Community climate simulations to assess avoided impacts in 1.5 and 2 °C futures
- 1National Center for Atmospheric Research, Boulder, CO, USA
- 2Department of Atmospheric Sciences, Texas A&M University, College Station, TX, USA
- 3Lawrence Berkeley National Lab, CA, USA
- 4Department of Atmospheric and Oceanic Sciences and Institute of Arctic and Alpine Research, University of Colorado, Boulder, CO, USA
- 5School of Atmospheric Sciences, Sun Yat-sen University, Guangzhou, China
- 6Institute for Atmospheric and Climate Science, ETH, Zurich, Switzerland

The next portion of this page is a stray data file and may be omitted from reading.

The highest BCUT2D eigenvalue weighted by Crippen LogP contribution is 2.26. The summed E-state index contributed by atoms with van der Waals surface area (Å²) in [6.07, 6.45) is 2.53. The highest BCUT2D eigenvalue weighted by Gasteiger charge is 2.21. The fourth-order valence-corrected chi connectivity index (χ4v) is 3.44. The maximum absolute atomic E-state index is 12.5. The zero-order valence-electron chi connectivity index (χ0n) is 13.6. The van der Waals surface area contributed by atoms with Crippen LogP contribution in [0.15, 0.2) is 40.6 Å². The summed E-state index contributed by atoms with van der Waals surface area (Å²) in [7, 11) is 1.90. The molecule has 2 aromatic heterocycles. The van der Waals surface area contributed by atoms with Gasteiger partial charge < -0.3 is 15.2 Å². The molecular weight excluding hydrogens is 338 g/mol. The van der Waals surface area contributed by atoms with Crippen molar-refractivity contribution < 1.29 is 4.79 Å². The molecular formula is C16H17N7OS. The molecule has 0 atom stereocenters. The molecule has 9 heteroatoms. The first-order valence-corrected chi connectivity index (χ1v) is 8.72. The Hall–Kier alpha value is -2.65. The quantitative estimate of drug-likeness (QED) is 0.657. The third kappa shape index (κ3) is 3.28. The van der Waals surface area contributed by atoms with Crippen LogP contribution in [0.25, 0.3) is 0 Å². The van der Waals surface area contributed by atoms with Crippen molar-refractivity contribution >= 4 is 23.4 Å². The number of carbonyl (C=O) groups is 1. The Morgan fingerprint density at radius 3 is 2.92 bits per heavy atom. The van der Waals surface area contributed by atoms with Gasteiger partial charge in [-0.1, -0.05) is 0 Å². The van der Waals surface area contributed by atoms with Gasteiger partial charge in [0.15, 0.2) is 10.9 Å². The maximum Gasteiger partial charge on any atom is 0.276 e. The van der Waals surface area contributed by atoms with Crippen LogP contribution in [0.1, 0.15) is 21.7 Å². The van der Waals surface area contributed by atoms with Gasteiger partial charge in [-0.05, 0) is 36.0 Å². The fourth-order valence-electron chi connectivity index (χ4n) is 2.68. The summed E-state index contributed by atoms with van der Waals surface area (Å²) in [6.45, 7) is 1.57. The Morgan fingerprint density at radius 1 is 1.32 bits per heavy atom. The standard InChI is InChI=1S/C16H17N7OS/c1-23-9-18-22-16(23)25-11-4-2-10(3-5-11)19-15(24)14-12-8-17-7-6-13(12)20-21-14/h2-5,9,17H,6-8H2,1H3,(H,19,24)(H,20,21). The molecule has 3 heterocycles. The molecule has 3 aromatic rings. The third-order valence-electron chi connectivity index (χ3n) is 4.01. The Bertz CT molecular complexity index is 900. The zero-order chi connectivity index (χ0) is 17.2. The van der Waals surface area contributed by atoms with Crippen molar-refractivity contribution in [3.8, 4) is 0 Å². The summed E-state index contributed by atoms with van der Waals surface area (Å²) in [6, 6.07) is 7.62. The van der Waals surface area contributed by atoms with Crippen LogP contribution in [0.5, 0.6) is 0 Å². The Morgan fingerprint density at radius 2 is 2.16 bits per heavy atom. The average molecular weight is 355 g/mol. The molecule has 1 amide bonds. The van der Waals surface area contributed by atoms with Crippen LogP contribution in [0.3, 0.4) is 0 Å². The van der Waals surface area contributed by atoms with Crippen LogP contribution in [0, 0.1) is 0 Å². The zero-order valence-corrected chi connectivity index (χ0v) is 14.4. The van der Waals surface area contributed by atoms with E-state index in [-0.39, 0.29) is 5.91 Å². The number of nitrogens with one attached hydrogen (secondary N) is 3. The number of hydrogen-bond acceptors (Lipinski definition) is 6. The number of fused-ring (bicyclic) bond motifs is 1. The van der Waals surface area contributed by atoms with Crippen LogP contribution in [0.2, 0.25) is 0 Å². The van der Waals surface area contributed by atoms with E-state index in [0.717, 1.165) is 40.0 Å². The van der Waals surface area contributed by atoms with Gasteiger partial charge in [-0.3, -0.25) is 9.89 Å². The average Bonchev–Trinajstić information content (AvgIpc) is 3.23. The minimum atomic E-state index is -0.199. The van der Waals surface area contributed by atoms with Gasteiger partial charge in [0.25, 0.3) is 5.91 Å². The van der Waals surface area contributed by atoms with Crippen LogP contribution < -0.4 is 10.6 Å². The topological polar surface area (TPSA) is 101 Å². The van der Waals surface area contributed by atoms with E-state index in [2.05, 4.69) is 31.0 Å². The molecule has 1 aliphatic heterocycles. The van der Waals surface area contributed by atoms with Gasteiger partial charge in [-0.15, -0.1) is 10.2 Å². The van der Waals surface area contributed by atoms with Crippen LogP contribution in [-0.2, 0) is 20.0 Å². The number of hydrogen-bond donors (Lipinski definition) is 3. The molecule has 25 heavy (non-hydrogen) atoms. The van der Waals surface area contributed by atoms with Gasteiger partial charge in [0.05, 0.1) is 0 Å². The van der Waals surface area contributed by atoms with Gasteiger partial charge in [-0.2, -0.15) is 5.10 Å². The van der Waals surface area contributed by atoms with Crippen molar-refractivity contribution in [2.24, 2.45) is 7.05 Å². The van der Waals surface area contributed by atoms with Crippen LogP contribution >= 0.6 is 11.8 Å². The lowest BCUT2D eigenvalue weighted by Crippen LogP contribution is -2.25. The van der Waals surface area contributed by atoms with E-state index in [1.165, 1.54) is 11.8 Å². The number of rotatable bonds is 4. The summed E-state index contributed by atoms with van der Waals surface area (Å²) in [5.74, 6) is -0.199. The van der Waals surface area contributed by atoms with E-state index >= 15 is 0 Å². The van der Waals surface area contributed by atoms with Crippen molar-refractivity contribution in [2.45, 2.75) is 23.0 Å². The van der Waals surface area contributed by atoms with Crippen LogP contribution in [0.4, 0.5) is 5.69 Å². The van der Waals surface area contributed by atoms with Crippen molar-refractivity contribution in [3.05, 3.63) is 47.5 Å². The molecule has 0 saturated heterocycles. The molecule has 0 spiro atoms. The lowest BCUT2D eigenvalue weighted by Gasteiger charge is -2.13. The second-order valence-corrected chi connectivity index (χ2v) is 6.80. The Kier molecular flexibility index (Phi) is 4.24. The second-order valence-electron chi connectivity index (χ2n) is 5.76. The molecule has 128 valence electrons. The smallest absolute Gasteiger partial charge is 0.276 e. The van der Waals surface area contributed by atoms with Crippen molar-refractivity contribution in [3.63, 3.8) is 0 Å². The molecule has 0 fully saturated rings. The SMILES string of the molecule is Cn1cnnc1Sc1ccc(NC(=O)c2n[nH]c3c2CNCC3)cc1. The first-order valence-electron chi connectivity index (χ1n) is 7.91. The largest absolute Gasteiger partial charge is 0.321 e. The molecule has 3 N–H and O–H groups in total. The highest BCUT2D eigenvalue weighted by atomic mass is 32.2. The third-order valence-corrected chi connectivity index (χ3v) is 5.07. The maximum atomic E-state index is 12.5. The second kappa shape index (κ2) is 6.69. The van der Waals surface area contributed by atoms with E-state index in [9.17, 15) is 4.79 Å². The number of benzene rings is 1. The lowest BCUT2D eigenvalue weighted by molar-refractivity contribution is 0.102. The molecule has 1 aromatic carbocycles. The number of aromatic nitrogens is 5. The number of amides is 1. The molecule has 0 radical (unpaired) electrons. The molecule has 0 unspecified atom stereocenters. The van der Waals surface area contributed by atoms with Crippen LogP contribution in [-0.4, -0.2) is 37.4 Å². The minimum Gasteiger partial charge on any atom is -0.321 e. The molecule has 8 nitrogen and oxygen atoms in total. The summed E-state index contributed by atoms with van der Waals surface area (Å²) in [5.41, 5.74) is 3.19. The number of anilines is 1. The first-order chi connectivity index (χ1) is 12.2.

Abstract. The Paris Agreement of December 2015 stated a goal to pursue efforts to keep global temperatures below 1.5 °C above preindustrial levels and well below 2 °C. The IPCC was charged with assessing climate impacts at these temperature levels, but fully coupled equilibrium climate simulations do not currently exist to inform such assessments. In this study, we produce a set of scenarios using a simple model designed to achieve long-term 1.5 and 2 °C temperatures in a stable climate. These scenarios are then used to produce century-scale ensemble simulations using the Community Earth System Model, providing impact-relevant long-term climate data for stabilization pathways at 1.5 and 2 °C levels and an overshoot 1.5 °C case, which are realized (for the 21st century) in the coupled model and are freely available to the community. Here we describe the design of the simulations and a brief overview of their impact-relevant climate response. Exceedance of historical record temperature occurs with 60 % greater frequency in the 2 °C climate than in a 1.5 °C climate aggregated globally, and with twice the frequency in equatorial and arid regions. Extreme precipitation intensity is statistically significantly higher in a 2.0 °C climate than a 1.5 °C climate in some specific regions (but not all). The model exhibits large differences in the Arctic, which is ice-free with a frequency of 1 in 3 years in the 2.0 °C scenario, and 1 in 40 years in the 1.5 °C scenario. Significance of impact differences with respect to multi-model variability is not assessed.